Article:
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Drive Like The Wind
Manufacturers go to great trouble in naming cars, seeking titles that convey their brand image accurately. After many years of alphanumeric names, Maserati became known for the very innovative naming of its models after exotic winds, a practice since adopted by a number of lesser nameplates. Winds are fast, they bring change, and carry people to new and exciting places. Those who can harness the wind have been revered through history, and wind has long been a metaphor for power and speed. Maseratis, of course, have always been faster than the wind. Back in 1963 Maserati introduced the Mistral, a wonderful GT with a 3.5-liter straight-six engine developed from that fitted to the 3500GT. The car was styled by Pietro Frua, and it was he who suggested the name to Giulio Alfieri; the Mistral is a cool north-westerly wind blowing onto the Mediterranean coast of France, and associated with powerful storms.
This set a pattern of naming Maserati GT cars after winds; when a concept GT car was created based on the Mexico four-seater, it was called the Simun. This is a strong, hot wind which blows across the Sahara and Arabian deserts; it carries huge amounts of sand and very little moisture.
Then came one of the most famous and iconic road-going Maserati models of all time - the Ghibli. Another Saharan wind which is commonly known as the Sirocco, in Libya it is known as the �qibli', meaning �southern'. The wind is most common during spring and autumn, and can blow at almost 60mph; it is this wind which is responsible for the dry, dusty conditions on the Mediterranean coast of North Africa.
First produced in 1971, the extremely powerful Maserati Bora saw the source of its name come from further north; the Bora is a northerly wind in the Adriatic region, most strongly felt in Greece, Turkey and Russia. Named after the Greek mythological figure of Boreas, the North Wind, it is a �katabatic' wind, meaning that it blows down an incline; the Bora, commonest in winter, is a cold wind. It is so strong that in Trieste, in Italy, and in several towns and villages in Slovenia, roof tiles have to be weighted down with stones.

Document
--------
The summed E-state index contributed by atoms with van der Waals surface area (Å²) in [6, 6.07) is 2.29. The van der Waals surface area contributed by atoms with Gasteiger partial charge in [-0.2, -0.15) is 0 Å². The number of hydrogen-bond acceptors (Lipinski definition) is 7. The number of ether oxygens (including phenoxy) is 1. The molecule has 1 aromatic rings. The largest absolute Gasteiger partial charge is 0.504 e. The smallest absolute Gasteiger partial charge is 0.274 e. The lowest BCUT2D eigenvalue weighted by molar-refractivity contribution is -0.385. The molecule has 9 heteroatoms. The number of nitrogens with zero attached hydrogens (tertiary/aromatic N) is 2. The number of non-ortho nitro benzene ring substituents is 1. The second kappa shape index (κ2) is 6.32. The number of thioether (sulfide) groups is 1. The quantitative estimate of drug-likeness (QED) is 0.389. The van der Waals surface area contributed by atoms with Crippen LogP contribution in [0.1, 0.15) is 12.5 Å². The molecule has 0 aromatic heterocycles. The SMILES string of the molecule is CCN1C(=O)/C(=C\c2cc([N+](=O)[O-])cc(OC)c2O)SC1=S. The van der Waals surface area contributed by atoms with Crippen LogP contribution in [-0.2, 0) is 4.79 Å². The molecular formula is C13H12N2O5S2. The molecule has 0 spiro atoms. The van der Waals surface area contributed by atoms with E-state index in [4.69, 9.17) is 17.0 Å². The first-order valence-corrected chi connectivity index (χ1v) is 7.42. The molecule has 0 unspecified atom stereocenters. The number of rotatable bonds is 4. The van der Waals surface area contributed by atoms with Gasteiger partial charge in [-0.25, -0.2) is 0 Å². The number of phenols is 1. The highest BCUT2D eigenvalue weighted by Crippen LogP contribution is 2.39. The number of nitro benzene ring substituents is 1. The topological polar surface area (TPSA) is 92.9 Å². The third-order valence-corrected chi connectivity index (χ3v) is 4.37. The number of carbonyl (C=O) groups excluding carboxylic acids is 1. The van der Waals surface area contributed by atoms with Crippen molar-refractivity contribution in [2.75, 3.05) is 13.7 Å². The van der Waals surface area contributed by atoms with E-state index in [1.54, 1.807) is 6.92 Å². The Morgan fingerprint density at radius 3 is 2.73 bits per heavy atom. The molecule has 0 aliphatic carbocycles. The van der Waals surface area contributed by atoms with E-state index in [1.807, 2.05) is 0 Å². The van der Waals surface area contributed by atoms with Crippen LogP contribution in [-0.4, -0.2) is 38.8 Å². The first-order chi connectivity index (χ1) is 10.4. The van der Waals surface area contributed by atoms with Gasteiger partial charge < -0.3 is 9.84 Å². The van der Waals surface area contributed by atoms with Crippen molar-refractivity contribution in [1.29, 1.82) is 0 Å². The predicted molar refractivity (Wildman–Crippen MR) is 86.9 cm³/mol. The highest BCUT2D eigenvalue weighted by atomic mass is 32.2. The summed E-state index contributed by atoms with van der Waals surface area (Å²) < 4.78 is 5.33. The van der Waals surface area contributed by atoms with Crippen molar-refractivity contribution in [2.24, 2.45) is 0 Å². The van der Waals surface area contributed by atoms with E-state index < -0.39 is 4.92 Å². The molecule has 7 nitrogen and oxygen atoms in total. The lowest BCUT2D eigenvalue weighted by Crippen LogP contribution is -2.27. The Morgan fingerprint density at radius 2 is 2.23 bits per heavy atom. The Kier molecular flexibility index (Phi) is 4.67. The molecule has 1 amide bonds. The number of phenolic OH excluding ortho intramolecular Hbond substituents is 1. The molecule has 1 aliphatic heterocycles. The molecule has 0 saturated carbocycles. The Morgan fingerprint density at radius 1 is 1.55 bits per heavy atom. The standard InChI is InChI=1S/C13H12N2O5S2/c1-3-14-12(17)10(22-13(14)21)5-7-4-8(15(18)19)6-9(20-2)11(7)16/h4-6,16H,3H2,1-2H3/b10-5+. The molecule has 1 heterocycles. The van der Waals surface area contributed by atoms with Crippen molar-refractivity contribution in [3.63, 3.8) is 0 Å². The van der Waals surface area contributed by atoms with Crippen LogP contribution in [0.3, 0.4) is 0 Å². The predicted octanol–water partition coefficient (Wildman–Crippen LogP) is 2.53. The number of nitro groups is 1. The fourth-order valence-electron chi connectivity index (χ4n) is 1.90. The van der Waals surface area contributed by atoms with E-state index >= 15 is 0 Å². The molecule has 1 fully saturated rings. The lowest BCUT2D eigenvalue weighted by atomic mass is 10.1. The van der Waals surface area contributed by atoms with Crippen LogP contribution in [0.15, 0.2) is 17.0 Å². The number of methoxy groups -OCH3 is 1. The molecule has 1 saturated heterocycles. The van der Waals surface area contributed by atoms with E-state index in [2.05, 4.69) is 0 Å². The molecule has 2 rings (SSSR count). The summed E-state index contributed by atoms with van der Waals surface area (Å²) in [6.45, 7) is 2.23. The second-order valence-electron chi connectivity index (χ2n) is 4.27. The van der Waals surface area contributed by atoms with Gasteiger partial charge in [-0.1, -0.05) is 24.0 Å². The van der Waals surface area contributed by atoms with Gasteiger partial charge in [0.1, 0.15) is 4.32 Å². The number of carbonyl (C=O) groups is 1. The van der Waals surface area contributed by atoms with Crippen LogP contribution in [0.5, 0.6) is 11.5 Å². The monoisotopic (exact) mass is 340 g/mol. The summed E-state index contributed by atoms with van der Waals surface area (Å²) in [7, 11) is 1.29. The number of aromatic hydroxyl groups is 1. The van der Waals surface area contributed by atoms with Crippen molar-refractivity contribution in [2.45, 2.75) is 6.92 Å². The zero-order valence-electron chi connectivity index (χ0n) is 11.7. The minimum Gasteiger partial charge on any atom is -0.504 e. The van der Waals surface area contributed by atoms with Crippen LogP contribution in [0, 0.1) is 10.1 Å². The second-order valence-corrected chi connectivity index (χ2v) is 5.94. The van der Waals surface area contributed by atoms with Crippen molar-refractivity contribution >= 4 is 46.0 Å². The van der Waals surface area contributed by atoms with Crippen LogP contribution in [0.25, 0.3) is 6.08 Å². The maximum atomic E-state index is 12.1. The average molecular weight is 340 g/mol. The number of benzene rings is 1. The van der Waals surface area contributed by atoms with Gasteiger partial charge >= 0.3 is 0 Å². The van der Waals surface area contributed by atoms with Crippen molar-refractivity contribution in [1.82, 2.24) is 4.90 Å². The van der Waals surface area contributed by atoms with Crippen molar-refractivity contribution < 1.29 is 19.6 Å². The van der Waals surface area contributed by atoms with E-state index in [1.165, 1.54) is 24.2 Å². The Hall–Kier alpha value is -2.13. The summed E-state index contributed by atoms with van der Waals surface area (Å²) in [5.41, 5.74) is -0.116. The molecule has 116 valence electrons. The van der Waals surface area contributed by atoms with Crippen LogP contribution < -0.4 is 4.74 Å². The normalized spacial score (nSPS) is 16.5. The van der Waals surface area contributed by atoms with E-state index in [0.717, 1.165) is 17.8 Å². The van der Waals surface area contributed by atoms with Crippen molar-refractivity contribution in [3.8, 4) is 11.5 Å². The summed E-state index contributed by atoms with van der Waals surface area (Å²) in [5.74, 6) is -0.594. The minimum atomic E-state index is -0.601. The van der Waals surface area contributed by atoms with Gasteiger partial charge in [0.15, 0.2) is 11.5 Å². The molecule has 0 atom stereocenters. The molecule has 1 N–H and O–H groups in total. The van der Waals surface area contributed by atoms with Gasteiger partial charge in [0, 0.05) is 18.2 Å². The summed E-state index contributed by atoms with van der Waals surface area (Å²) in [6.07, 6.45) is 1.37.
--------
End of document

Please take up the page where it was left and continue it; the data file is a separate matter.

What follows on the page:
A break from the sequence of wind-related names came with the nimble Merak, named for a star in the Big Dipper. It was followed by the rapid Khamsin, named for a strong, hot wind felt in North Africa and the Arabian peninsula during the spring; the southerly wind frequently brings sandstorms.
It wasn't until 1988 that Maserati next produced a GT car, and the tradition continued; the Karif took its name from a strong south-westerly wind which blows during the southwest monsoon. As if to make up for the long gap, the next model came later the same year - the Shamal. This is a north-westerly wind which blows in the Persian Gulf, affecting southern Iraq; in June and July it blows almost constantly, and as it is a hot, dry wind the dust can reduce visibility to almost zero.
In 1990 Maserati came up with a new GT concept car they dubbed the Chubasco; strictly speaking, this is a storm rather than a wind. Affecting the west coasts of Nicaragua and Costa Rica, it is a severe thunderstorm, usually during the afternoon, coming down from the mountains.
The final instalment in wind-related names came in 1992, when the Ghibli name was revived; however, since the car had a rear seat, it differs from all of the previous models in the series. In the minds of automotive enthusiasts, exotic winds and Maserati will long be associated with one another.
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